Go to Contents Go to Navigation

Court says military orders given via smartphone app binding

All News 11:19 June 10, 2017

SEOUL, June 10 (Yonhap) -- An appellate court said Saturday that military orders delivered via social media are also binding, and any disobedient soldiers and military employees should be disciplined.

The Cheongju branch of the Daejeon High Court, reversing a district court's earlier ruling, said that it is necessary to take disciplinary action against a regional reserve forces unit instructor for disobeying a mobile messenger order from his immediate division commander.

Court says military orders given via smartphone app binding - 1

The court said in its ruling, "Military organizations carrying out national security and defense obligations are maintained by a strict hierarchy based on a class system, so disobedience of orders can pose a grave threat to the military's existence itself and thus have to be sternly punished."

The unidentified instructor started the litigation in 2015 after he was demoted for failing to carry out an order given by the commander of an Army division responsible for the regional reserve forces unit via the Kakao Talk mobile messenger.

In the smartphone message, the division commander ordered the instructor to double as a safety controller in the Ulchi-Freedom Guardian drill, a combined military exercise between South Korea and the United States, in August 2015.

But the instructor refused to follow the order, saying a military order delivered through Kakao Talk, instead of a document, ran afoul of laws and due procedures.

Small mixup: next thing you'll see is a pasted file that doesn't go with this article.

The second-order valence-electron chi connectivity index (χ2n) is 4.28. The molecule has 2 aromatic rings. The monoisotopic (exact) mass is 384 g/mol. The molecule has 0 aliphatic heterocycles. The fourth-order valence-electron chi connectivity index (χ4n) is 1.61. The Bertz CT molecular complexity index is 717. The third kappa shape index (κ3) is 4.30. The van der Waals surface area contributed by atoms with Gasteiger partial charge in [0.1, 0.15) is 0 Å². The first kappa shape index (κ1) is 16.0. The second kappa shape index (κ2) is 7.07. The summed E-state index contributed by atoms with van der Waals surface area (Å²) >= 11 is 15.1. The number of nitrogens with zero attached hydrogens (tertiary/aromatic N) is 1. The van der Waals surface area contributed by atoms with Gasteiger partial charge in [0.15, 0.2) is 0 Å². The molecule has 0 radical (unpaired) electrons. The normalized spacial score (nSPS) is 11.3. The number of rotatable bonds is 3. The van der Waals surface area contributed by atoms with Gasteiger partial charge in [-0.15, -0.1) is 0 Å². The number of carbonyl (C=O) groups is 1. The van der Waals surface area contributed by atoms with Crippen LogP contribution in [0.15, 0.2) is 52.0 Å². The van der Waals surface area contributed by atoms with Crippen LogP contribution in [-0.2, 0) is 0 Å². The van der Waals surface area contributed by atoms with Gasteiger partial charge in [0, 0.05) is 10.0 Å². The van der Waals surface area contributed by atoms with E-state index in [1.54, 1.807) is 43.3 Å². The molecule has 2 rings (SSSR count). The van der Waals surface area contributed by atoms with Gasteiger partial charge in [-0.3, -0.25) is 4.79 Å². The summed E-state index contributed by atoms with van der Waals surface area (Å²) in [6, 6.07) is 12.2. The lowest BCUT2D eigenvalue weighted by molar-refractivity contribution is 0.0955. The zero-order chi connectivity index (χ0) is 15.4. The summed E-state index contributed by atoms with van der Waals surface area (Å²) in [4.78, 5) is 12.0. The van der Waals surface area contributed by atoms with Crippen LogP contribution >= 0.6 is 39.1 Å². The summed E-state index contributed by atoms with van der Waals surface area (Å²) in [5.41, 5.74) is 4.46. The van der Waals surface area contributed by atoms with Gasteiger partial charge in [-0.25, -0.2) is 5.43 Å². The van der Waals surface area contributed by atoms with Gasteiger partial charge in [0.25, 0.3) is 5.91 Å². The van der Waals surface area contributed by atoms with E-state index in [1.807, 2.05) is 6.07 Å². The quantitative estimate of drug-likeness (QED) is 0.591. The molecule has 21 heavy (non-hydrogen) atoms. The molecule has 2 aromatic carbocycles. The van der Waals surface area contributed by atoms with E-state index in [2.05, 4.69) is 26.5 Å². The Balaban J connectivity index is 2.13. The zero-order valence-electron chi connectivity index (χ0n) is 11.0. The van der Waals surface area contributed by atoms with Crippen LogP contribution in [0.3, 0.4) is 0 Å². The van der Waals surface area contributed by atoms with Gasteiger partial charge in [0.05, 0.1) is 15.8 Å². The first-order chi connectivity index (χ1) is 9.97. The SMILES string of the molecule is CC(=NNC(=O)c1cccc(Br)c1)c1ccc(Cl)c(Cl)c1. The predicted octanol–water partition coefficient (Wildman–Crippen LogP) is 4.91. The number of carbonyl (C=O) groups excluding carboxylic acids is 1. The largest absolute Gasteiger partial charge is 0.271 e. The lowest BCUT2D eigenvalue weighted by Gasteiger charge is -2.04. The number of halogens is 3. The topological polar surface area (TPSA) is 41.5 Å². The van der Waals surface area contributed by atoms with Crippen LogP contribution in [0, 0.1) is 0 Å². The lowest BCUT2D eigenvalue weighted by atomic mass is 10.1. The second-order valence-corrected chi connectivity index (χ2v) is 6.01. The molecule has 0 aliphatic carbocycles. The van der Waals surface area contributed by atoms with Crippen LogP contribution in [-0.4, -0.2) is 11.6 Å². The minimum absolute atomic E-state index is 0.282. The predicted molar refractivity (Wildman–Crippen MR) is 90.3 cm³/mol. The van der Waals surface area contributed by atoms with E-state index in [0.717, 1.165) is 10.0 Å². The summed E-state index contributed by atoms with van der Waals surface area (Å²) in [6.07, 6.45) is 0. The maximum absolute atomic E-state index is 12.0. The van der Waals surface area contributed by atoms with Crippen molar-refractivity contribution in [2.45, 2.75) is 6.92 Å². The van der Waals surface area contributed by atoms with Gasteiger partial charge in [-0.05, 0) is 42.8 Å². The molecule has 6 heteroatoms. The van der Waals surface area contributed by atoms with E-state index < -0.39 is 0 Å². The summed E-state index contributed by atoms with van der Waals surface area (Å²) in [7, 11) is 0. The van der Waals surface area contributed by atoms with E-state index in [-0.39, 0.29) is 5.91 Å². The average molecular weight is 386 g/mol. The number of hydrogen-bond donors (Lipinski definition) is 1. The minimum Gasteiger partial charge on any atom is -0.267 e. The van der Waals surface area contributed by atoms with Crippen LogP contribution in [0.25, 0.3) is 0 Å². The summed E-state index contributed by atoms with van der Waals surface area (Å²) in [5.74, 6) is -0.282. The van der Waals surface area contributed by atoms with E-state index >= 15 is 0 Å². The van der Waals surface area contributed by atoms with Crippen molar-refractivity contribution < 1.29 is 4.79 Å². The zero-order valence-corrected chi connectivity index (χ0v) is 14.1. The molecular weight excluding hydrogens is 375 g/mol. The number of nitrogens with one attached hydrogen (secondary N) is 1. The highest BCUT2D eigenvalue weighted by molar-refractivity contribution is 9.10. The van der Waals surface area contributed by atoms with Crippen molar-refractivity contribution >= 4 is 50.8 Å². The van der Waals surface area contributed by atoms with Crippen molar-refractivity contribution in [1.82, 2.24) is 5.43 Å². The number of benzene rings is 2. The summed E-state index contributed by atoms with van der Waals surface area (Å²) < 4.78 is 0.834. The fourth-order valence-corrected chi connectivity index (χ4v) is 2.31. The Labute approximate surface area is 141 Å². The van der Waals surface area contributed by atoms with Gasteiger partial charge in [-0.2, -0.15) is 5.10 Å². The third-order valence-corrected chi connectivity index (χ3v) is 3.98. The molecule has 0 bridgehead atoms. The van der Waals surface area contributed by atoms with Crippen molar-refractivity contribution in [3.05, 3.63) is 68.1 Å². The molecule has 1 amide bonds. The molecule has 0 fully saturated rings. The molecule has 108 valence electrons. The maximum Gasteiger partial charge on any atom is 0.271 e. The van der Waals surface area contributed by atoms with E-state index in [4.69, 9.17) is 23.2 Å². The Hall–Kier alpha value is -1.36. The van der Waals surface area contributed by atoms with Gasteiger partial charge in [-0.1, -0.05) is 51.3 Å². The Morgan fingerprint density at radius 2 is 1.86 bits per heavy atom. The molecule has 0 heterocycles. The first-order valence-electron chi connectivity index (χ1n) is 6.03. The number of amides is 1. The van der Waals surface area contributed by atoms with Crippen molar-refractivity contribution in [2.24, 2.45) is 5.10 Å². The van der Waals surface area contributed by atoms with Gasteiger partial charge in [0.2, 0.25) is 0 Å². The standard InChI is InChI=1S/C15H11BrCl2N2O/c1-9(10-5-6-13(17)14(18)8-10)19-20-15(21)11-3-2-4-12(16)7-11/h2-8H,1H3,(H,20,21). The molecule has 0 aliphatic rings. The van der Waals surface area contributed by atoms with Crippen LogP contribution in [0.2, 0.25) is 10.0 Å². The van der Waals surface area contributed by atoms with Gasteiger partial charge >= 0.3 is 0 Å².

Kakao Talk, a multi-platform texting app that allows smartphone users to send and receive messages for free, is the country's most popular mobile messenger with 38 million users out of a 51 million population.

Court says military orders given via smartphone app binding - 2

He also contended that the Army should pay more attention to improving the welfare of reserve forces commanders, mostly retired Army officers, instead of indiscriminately issuing orders to them.

The Army referred the instructor to its disciplinary committee and degraded him to a lower rank, after the military prosecution cleared him of any criminal charges.

A district court in Cheongju, about 120 kilometers south of Seoul, ruled in favor of the instructor, saying demotion is too cruel a punishment particularly because the defendant had faithfully served as the military's civilian employee for over 17 years.

But the high court gave a different verdict, noting that severe punitive measures, like demotion, can be justified in light of the need to maintain military discipline.

The instructor vowed to take his case to the Supreme Court.


Send Feedback
How can we improve?
Thanks for your feedback!